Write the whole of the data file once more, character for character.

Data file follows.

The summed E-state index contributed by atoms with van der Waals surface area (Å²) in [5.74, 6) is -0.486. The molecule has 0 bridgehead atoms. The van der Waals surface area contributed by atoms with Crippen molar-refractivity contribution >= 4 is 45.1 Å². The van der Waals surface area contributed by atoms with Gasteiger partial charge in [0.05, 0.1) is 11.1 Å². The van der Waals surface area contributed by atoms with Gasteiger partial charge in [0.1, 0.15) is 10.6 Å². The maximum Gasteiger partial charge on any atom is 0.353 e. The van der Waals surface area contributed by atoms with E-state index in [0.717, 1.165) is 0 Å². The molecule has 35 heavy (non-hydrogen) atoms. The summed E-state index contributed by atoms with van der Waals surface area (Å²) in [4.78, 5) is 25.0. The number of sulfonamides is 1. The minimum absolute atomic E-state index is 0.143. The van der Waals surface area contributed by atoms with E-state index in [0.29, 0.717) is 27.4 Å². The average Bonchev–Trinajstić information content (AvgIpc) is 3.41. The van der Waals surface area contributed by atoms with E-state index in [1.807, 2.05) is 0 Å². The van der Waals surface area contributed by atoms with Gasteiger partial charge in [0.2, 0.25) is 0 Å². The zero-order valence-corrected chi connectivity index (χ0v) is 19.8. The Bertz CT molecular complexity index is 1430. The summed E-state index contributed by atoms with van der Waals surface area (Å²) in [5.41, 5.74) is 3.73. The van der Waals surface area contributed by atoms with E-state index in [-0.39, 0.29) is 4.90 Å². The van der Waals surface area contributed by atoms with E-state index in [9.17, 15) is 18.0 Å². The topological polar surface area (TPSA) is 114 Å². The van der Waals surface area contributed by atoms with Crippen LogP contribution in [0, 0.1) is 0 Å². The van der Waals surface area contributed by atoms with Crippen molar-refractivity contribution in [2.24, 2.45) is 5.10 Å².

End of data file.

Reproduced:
The summed E-state index contributed by atoms with van der Waals surface area (Å²) in [5.74, 6) is -0.486. The molecule has 0 bridgehead atoms. The van der Waals surface area contributed by atoms with Crippen molar-refractivity contribution >= 4 is 45.1 Å². The van der Waals surface area contributed by atoms with Gasteiger partial charge in [0.05, 0.1) is 11.1 Å². The van der Waals surface area contributed by atoms with Gasteiger partial charge in [0.1, 0.15) is 10.6 Å². The maximum Gasteiger partial charge on any atom is 0.353 e. The van der Waals surface area contributed by atoms with E-state index in [0.717, 1.165) is 0 Å². The molecule has 35 heavy (non-hydrogen) atoms. The summed E-state index contributed by atoms with van der Waals surface area (Å²) in [4.78, 5) is 25.0. The number of sulfonamides is 1. The minimum absolute atomic E-state index is 0.143. The van der Waals surface area contributed by atoms with E-state index in [0.29, 0.717) is 27.4 Å². The average Bonchev–Trinajstić information content (AvgIpc) is 3.41. The van der Waals surface area contributed by atoms with E-state index in [1.807, 2.05) is 0 Å². The van der Waals surface area contributed by atoms with Gasteiger partial charge in [0.2, 0.25) is 0 Å². The zero-order valence-corrected chi connectivity index (χ0v) is 19.8. The Bertz CT molecular complexity index is 1430. The summed E-state index contributed by atoms with van der Waals surface area (Å²) in [5.41, 5.74) is 3.73. The van der Waals surface area contributed by atoms with E-state index in [-0.39, 0.29) is 4.90 Å². The van der Waals surface area contributed by atoms with E-state index in [9.17, 15) is 18.0 Å². The topological polar surface area (TPSA) is 114 Å². The van der Waals surface area contributed by atoms with Crippen LogP contribution in [0, 0.1) is 0 Å². The van der Waals surface area contributed by atoms with Crippen molar-refractivity contribution in [2.24, 2.45) is 5.10 Å².